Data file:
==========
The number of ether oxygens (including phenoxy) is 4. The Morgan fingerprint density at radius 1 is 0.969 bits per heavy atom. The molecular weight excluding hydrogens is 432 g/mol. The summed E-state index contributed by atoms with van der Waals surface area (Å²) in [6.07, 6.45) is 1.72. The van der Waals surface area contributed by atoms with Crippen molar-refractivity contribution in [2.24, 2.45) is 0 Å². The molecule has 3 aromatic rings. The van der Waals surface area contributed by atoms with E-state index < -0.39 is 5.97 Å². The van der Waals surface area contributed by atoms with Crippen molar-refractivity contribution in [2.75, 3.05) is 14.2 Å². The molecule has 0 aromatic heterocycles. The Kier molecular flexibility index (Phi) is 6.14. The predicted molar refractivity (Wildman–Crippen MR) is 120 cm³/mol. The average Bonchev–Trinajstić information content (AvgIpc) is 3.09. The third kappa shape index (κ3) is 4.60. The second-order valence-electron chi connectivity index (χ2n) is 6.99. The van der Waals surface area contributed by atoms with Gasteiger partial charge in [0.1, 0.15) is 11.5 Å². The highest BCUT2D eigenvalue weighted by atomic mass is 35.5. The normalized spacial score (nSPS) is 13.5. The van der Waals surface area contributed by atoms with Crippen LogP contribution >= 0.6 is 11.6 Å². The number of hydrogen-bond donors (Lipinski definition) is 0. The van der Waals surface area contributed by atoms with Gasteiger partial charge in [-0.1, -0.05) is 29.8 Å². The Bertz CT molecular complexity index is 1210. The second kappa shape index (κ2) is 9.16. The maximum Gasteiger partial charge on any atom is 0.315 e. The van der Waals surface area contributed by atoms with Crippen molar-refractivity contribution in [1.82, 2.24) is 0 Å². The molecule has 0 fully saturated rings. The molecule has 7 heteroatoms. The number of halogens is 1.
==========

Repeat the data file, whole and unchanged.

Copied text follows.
The number of ether oxygens (including phenoxy) is 4. The Morgan fingerprint density at radius 1 is 0.969 bits per heavy atom. The molecular weight excluding hydrogens is 432 g/mol. The summed E-state index contributed by atoms with van der Waals surface area (Å²) in [6.07, 6.45) is 1.72. The van der Waals surface area contributed by atoms with Crippen molar-refractivity contribution in [2.24, 2.45) is 0 Å². The molecule has 3 aromatic rings. The van der Waals surface area contributed by atoms with E-state index < -0.39 is 5.97 Å². The van der Waals surface area contributed by atoms with Crippen molar-refractivity contribution in [2.75, 3.05) is 14.2 Å². The molecule has 0 aromatic heterocycles. The Kier molecular flexibility index (Phi) is 6.14. The predicted molar refractivity (Wildman–Crippen MR) is 120 cm³/mol. The average Bonchev–Trinajstić information content (AvgIpc) is 3.09. The third kappa shape index (κ3) is 4.60. The second-order valence-electron chi connectivity index (χ2n) is 6.99. The van der Waals surface area contributed by atoms with Gasteiger partial charge in [0.1, 0.15) is 11.5 Å². The highest BCUT2D eigenvalue weighted by atomic mass is 35.5. The normalized spacial score (nSPS) is 13.5. The van der Waals surface area contributed by atoms with Crippen LogP contribution >= 0.6 is 11.6 Å². The number of hydrogen-bond donors (Lipinski definition) is 0. The van der Waals surface area contributed by atoms with Gasteiger partial charge in [-0.1, -0.05) is 29.8 Å². The Bertz CT molecular complexity index is 1210. The second kappa shape index (κ2) is 9.16. The maximum Gasteiger partial charge on any atom is 0.315 e. The van der Waals surface area contributed by atoms with Crippen molar-refractivity contribution in [1.82, 2.24) is 0 Å². The molecule has 0 fully saturated rings. The molecule has 7 heteroatoms. The number of halogens is 1.